http://www.spbtraveller.com/eng/wheretostay/search_apartments_hotels/hotel110.htm?o_by=-1&o_mode=-1&p=0&m_h_0=1&f=1 Good value for money.
Here are directions to get to Apricot from your station:
From Vitebsky Vokzal (Vitebsk Train Station):

Take a metro next to station (Pushkinskaya) for 2 stops by the red line Ploshchad Vosstanya, then walk 3 minutes along Nevsky Prospect.

Read here about using metro: http://www.spbtraveller.com/eng/travel_essentials/saint-petersburg/transportation.shtml

Also read this regarding cards & money: http://www.spbtraveller.com/eng/travel_essentials/russia/currency.shtml

Travel Tips for Saint Petersburg

go to Ermitage, take the...

by hmoitta

go to Ermitage, take the metro,walk on Nevsky Prospect and Palace Gardens(on Sundays),go to Marinsky theather, see a ballet, buy a Tchaikovsky cd, go to the old palaces and churches in the town and neighborhoods,try to learn the cyrilic alphabet and a bit more about this wonderful country. I loved to walk on the Palace Gardens on Sunday, there were musicians, children, beautiful gardens. I loved to sit at a cafe near Ermitage and see people walk. There were some who dressed themselves like nobles to take photos outside the palace. It made me think about russian revolution and brazilian carnaval

TSARSKOIE SELO...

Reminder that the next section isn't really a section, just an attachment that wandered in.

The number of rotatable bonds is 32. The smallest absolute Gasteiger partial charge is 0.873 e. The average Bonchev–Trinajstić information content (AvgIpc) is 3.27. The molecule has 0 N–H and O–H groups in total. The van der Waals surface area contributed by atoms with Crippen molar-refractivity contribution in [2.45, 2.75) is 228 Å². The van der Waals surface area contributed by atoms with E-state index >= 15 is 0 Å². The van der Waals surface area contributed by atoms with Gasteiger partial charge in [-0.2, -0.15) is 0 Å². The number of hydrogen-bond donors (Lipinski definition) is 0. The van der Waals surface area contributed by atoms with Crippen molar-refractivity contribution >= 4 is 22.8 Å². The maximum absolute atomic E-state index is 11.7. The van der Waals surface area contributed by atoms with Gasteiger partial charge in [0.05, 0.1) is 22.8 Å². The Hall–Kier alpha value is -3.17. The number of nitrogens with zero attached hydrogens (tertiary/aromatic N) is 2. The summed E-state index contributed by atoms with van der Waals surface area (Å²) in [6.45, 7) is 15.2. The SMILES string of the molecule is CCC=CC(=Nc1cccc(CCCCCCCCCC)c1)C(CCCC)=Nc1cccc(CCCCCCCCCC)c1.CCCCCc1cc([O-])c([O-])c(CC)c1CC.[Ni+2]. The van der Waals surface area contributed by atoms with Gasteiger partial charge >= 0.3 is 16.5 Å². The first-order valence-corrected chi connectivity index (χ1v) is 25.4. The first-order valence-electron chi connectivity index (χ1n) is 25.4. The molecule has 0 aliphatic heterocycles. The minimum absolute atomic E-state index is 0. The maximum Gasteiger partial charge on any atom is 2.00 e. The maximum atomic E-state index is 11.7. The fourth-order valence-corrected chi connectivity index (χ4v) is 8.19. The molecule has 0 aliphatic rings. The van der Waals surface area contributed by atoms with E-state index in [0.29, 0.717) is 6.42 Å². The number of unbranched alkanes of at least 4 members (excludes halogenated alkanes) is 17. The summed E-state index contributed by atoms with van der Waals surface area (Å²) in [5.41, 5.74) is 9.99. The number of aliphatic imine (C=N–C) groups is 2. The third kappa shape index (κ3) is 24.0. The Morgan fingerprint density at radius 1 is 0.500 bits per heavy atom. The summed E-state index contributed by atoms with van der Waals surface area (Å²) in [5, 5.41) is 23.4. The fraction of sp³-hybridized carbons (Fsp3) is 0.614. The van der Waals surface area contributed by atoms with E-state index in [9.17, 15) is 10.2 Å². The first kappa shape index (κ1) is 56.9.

by SirRichard

TSARSKOIE SELO (PUSHKIN)
Evocative of the rosy days and the grey days of the Romanovs, the summer palaces at Tsarskoe Selo (renamed Pushkin in 1937 to commemorate the centenary of his death) were created for Empress Elizabeth and Catherine the Great. They lie 25km (15mi) south of St Petersburg. The baroque Catherine Palace was left in ruins by the Germans at the end of WW II but today is a masterpiece of restoration. The facade features golden domes and blue and white detailing, while the interior positively gleams and glitters with mirrors, chandeliers and tumescent cherubs. Don't miss the Fabergé exhibition. Just north of the Catherine Palace is the lemon-coloured Alexander Palace. Favourite haunt of Nicholas and Alexandra, it ironically became their prison when they were put under house arrest before being shunted off to Yekaterinburg. It's the least touristed palace, so in some ways the most pleasant, and now open after an eons-long renovation.

Keep Right

by Leipzig

Crosswalks in Saint Petersburg are separated. Arrows mark the side you should keep. I have never seen this before but I guess it is a good way to avoid a crash with another passerby during rush hours.

Sign at Nevsky Prospekt No. 14

by HORSCHECK

The avenue Nevsky Prospekt is full of interesting sights like churches and historic buildings, therefore a little gem is often missed:

At the old school house at Nevsky Prospekt No. 14 is a blue sign with white letters refering to the siege between 1941-44. It states:

"Citizens! This side of the street is the most dangerous during artillery bombardment."

Yusupov Palace ~ Little Details

by Canadienne

There are plenty of things to watch for in the palace ~ these initials worked delicately into the stucco molding of the entryway are but one. . .

The palace holds other, more bloody appeal (should you need more to draw you to it). Rasputin, advisor to the Yusupovs (as well as other influential families in the city ~ especially the Romanovs), was murdered here in 1916. Prince Felix Yusupov poisoned, then shot Rasputin. Still alive, he was chased and shot three more times, then beaten and dumped into a river to drown.

There is a special tour that you can take through the lower floor, where an exhibit on Rasputin can be viewed ~ during our visit, only tour groups could arrange this in English.

Comments